Joe Paterno — the legendary former football coach for Penn State — will be honored over the next three days with multiple funeral and memorial services scheduled at the university.
The 85-year-old, who is said to have won more games than any other coaches in college football, but was abruptly fired last year amid a child sex abuse scandal that scarred his good reputation, died Saturday (Jan 22) from lung cancer at a hospital in State College, PA.
Paterno’s family released the following statement Sunday morning to announce his death:
“His loss leaves a void in our lives that will never be filled. He died as he lived. He fought hard until the end, stayed positive, thought only of others and constantly reminded everyone of how blessed his life had been. His ambitions were far reaching, but he never believed he had to leave this Happy Valley to achieve them. He was a man devoted to his family, his university, his players and his community.
“As the last 61 years have shown, Joe made an incredible impact. That impact has been felt and appreciated by our family in the form of thousands of letters and well wishes along with countless acts of kindness from people whose lives he touched. It is evident also in the thousands of successful student athletes who have gone on to multiply that impact as they spread out across the country.”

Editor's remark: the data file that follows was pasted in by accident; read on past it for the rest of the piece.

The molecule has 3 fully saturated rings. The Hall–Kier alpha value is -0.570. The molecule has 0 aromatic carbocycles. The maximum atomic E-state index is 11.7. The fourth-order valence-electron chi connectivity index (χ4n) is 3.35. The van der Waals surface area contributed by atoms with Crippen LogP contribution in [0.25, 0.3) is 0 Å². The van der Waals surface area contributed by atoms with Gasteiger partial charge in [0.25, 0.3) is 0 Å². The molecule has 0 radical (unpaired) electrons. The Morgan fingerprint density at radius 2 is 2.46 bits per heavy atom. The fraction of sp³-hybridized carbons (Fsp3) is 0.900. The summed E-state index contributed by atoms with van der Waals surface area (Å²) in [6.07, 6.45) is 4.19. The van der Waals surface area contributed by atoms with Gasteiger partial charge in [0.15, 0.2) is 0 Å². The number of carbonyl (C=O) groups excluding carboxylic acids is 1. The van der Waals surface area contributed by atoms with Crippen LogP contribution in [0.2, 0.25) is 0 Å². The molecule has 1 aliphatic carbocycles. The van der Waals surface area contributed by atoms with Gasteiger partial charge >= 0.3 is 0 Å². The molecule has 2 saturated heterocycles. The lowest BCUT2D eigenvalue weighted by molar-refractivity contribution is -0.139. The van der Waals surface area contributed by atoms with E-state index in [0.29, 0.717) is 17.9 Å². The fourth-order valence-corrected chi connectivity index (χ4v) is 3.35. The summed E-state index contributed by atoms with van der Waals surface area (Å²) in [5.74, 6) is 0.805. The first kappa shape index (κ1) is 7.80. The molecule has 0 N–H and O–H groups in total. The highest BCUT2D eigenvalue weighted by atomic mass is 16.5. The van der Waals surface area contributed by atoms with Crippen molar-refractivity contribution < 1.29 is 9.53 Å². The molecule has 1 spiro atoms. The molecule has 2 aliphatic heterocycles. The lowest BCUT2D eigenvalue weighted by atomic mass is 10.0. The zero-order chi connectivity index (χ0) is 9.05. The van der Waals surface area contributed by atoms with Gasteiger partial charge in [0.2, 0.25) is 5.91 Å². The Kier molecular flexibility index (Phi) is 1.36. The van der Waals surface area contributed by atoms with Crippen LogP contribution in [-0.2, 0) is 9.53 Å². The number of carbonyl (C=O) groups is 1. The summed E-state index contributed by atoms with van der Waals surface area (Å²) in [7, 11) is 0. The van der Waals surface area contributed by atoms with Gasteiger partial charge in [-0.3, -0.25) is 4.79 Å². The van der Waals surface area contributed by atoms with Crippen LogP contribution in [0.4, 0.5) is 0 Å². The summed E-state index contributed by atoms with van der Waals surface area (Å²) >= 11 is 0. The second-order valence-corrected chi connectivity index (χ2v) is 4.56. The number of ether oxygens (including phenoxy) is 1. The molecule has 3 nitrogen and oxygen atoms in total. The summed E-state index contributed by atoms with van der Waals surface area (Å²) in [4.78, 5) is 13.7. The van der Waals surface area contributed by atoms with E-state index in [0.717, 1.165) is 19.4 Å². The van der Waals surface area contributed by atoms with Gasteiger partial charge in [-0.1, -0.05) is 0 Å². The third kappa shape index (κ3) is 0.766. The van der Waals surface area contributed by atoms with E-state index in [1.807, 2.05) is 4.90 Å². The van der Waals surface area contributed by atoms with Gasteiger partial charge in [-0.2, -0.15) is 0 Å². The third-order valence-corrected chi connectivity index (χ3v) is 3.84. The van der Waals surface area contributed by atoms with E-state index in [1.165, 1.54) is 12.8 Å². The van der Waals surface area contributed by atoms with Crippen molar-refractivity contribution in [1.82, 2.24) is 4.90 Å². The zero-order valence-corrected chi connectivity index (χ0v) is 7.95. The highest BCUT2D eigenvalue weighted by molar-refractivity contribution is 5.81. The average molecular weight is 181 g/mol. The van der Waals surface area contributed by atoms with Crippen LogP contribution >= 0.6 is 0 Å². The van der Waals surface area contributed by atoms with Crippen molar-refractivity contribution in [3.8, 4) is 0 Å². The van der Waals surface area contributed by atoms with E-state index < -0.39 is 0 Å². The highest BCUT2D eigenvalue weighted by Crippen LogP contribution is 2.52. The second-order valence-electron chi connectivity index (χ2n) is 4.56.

Over a period of 46 years as the head football coach for Penn State University, Joe Paterno won 409 games, setting an unprecedented record for a Division I football coach. He also guided his teams to national championships in 1982 and 1986.
Paterno’s lung cancer diagnosis was revealed shortly after he was fired from his head coach position by the Penn State board of directors in the aftermath of the Jerry Sandusky scandal.
Sandusky, Paterno’s former assistant coach from 1969 to 1999, is charged with over 50 counts of sexually abusing at least 10 young boys over a 15-year period.
During the Sandusky investigation, Paterno testified to the grand jury that Mike McQueary, a former graduate assistant coach, told him that he saw Sandusky sexually assault a young boy in the Penn State locker room.
McQuery himself also testified that he had seen Sandusky attacking the child, and that he had told Paterno, who said he passed along the information to school officials, but did not notify any law enforcement authorities.
Paterno, McQueary and other Penn State officials were all severely criticized for failing to execute moral responsibility by not reporting the incident to the police.
According to various confirmed reports, two public viewings for Joe Paterno will be held on Tuesday from 1 – 11pm, and on Wednesday from 8am – 12 noon at a spiritual center on the Penn State Campus.
A private funeral service is scheduled for 2pm on Wednesday, followed by a public memorial service at 2pm Thursday at the Jordan Center, which is a basketball arena that holds up to 16,000 people.
Of course since Paterno was somewhat involved in a child sex abuse scandal, there will definitely be some controversy surrounding his funeral services, and of course, Westboro Baptist Church is at the helm of it.
According to the daughter of the infamous church’s pastor, Westboro officials intend to protest and bring their anti-homosexuality message to the college.
— MargiePhelps (@MargieJPhelps) January 22, 2012
The Kansas-based church is well-known for their stance against homosexuality and their protests at celebrity and military funerals. In the past, they have targeted services for Michael Jackson, Steve Jobs, “Jackass” star Ryan Dunn and others.